June 24, 2015 — Wednesday night, I completed the Summer Solstice 14K, a
beautiful 8-mile run commemorating the first day of summer and the longest day
of the year. Over 200 runners turned out for a course that wound around the
Gunks’ incredible cliffs, circled pristine glacial lakes, and took us through
blooming mountain laurel.
It was obvious from the smiles and high-fives how much fun
everyone had. The event held another special meaning for me: my job is
preserving land for the Open Space Institute, a land conservation organization
that has protected some 26,000 acres in the ‘Gunks. Some of the very places we
ran through were ones the Open Space Institute and our partners have worked
hard to protect. And, the race itself reminded me of the sometimes long process
of completing a land conservation deal. Like the terrain I moved through, conserving
land can be hilly and long, but in the
end the scenery was worth every step.
I admit, I wasn’t thinking such uplifting thoughts at the
start of Wednesday’s race. All I felt was pre-race butterflies. As a long-time
runner, I know the beginning of a race is the hardest and sure enough, it was.
We runners started on a gradual, 3 mile uphill climb and
then sprinted over the graceful, historic carriage roads of Hamilton Point, originally
built to serve 19th-century horse-drawn buggies. Just a few years
ago, many of these paths were crumbling down the hillside. In a series of deals
and fundraising initiatives, the Open Space Institute has been working to
restore these historic paths to their former glory.
After pushing through five miles, I headed towards the scenic
and rugged Awosting Reserve. Awosting had been the site of a proposed 351-unit
housing development, with devastating effects on the eastern side of the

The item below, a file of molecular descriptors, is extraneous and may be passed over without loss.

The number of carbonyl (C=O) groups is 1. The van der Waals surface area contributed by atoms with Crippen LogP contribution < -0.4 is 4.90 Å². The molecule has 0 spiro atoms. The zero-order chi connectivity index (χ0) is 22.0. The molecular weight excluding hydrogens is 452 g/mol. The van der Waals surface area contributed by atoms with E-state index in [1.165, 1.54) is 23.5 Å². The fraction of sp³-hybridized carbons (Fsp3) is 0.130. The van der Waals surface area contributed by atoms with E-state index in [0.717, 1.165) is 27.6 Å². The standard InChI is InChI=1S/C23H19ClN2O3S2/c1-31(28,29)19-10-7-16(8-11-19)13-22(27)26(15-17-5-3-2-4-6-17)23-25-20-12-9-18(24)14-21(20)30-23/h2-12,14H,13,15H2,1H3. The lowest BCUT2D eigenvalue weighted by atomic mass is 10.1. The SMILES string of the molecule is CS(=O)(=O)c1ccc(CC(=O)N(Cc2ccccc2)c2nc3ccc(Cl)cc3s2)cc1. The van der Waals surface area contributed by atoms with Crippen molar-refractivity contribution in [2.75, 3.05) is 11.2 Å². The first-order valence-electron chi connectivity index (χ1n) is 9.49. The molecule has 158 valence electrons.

Shawangunk Ridge, until the Open Space Institute stepped in to save it. I can
still remember how close we came to losing it and seeing it the other day in
all its beauty made me happy.
All along the course, my eyes darted from mossy rock to
trickling stream. These little reminders brought me back to why I’m in land
conservation—how as a child I’d turn over rocks like these, looking for
critters underneath. Every summer my family escaped to a small lake house not
far from the Hudson Valley from the sprawling
traffic of Long Island, just as many
from the New York metro area still come to relax in Minnewaska today. A recent
survey of visitors to Minnewaska found that about 35 percent traveled in from
the New York City metropolitan area.
The course stretched on and on, funneling me over dips and
peaks atop the Shawangunks. And then, just like that, I could see the finish
line. I sprinted across. At first all I felt were my burning lungs, but then
the endorphins kicked in. I’d done it!
Every year, tens of
thousands of visitors like me come to the Shawangunk Ridge to enjoy the natural
beauty of the region and to go running, rock climbing, hiking and biking. These
benefits don’t just stay on top of the Ridge: a recent study found the three
main recreational areas in the region—the Mohonk Preserve, Minnewaska State
Park Preserve and Sam’s Point Preserve, now a part of Minnewaska—have a
combined economic impact on the local area of about $12.3 million and support more
than 350 local jobs.
If you want to get out to the ‘Gunks this summer for your
own runner’s high, check out shawangunkrunners.com. There are races of all
distances taking you through blueberry fields, up carriage roads and through
Think about it: in this connected age, we see pictures of nature
everywhere: on computer screensavers, or to pretty up Internet websites. But
when was the last time you got out and experienced nature?